Making Readers One at a Time

The other day I strapped my AlphaSmart on my back and rode my bike to Starbucks to do a little writing. I set up at a table, got my brew, started tapping away. The place was crowded, all the other tables were taken.
Presently, a gray-haired woman appeared and said, “Mind if I share your table?”
 “Only if you behave yourself,” I said.
She smiled (a good sign for a wiseacre such as myself). I motioned for her to sit. She had a coffee and an e-reader.
“So is that a Nook or a Kindle?” I asked.
“Kindle,” she said.
“You like it?”
“Love it. I’ve been reading some indie books lately.”
This surprised me. The word “indie” is rather specialized nomenclature. She knew what was going on in the self-publishing world.
Ever the opportunist, I said, “I like that. I’m also publishing my own books.”
“Well,” she said, “I’m getting very annoyed at the bad editing I’m seeing.”
Boom! Not, “Oh really? You’re a writer? I’d love to read one of your books!”
No, I was getting the boom on behalf of sloppily edited books everywhere. I had a little work to do.
I asked her what sorts of things annoyed her, and she talked about not just typos, but the misuse of words. The basic mangling of the English language. At one point she said, “Dude, open the dictionary or thesaurus.”
I started liking her then. A gray-haired lady who uses the word Dude can’t be all bad. I decided to interview her as a resource on what readers are thinking. She was a fountain of information. Here are some of the things she told me:
She doesn’t like too much info on “tertiary characters” because “I don’t want to get invested in characters that don’t do more in the novel. I get disappointed if you don’t follow through with them. Frustrating. Or they show up again in the last few pages and I think, ‘Dude, where the hell have you been for the last 300 pages?’”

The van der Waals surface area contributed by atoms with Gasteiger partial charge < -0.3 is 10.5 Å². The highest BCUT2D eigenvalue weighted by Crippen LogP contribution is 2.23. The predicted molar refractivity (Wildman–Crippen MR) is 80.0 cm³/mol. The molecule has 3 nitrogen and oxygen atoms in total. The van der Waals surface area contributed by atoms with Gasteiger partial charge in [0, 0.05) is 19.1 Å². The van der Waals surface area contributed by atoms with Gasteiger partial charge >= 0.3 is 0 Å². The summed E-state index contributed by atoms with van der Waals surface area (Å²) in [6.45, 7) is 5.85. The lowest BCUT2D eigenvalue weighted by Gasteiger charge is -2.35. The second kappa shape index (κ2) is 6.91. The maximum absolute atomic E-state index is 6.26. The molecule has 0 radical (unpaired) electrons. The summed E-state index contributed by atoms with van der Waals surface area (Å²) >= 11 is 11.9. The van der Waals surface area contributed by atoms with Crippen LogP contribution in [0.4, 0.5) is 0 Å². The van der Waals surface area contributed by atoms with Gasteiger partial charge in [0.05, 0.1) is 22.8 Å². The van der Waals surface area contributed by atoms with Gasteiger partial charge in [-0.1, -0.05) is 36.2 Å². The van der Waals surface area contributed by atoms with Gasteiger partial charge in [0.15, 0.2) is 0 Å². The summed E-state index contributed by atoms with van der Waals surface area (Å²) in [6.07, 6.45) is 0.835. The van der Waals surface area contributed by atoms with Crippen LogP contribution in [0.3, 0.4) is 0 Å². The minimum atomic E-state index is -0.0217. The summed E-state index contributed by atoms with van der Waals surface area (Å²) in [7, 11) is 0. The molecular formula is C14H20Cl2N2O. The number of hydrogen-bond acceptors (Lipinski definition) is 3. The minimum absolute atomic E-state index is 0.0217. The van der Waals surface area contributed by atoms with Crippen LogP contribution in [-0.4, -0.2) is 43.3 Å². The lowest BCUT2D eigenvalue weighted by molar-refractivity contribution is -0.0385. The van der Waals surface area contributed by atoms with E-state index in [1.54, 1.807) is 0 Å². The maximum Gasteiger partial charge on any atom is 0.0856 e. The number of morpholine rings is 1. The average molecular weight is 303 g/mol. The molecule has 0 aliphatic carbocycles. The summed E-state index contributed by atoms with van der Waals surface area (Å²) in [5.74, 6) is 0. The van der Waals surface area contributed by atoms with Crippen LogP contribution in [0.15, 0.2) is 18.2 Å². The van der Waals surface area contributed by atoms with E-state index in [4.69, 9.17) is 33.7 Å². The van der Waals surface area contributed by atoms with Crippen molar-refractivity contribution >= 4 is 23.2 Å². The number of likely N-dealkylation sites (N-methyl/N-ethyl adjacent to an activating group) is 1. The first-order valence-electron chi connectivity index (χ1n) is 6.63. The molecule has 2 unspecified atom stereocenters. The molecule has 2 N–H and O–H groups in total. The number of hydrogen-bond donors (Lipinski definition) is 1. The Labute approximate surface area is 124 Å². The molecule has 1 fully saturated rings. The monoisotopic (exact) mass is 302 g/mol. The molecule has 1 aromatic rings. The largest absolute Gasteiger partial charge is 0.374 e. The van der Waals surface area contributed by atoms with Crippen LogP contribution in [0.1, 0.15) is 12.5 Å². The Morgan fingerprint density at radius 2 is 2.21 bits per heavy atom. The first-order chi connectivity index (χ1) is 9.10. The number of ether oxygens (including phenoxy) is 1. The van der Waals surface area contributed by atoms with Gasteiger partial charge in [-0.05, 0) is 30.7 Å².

Regarding reviews: “One star reviews are usually trolls.” But also: “Very few authors come up to a five-star review. I never read five-star reviews, especially with exclamation points. You see five exclamation points and I think, Please!”She looks at reviewer history and what other books they liked and reviewed, before making a purchase.
I asked her how she found books. She said:
1. Amazon mailings
2. Looks at the “customers also bought” books Amazon suggests on a book page
3. Sampling. “I love the free sampling.”            
4 “If I find an author I like, I read everything he’s ever written.”
That last, BTW, is in line with other surveys. The two biggest ways readers find fiction are 1) word-of-mouth from trusted sources; and 2) looking for more from a favorite author.
On opening pages:
“The first couple of chapters need to set out the story arc. Not too much slam bang boom.Where is it set? Still need the gotcha, gee whiz, but I need a sense of the larger story arc, too.”
“I like wit. I mean say something intelligent, say things that grab my attention. In that first chapter if all they’re doing is grunting and shooting each other, nothing is telling me if any of those characters has anything upstairs worth reading about.”
On style:
“Style does matter. I just read a book with a good plot, good characters, great dialogue, but the narrative portions were just subject-verb, subject-verb. Boring. Hasn’t he heard of any other parts of the language? After awhile I was dragged out of the story, almost like he wrote two books.”
She asked me about my books, and I gave her a card. As we chatted she was thumbing her Kindle, and about a minute later was ready to order one. She asked which one she should start with, and I suggested Watch Your Back.
“Done,” she said.
“You bought it?”
“How could I not?”
It was a pleasant twenty minutes, and I’d made a sale. Now I can only hope that I’ve made a reader, the kind who puts me on that favored list of authors she has discovered and wants to read everything by.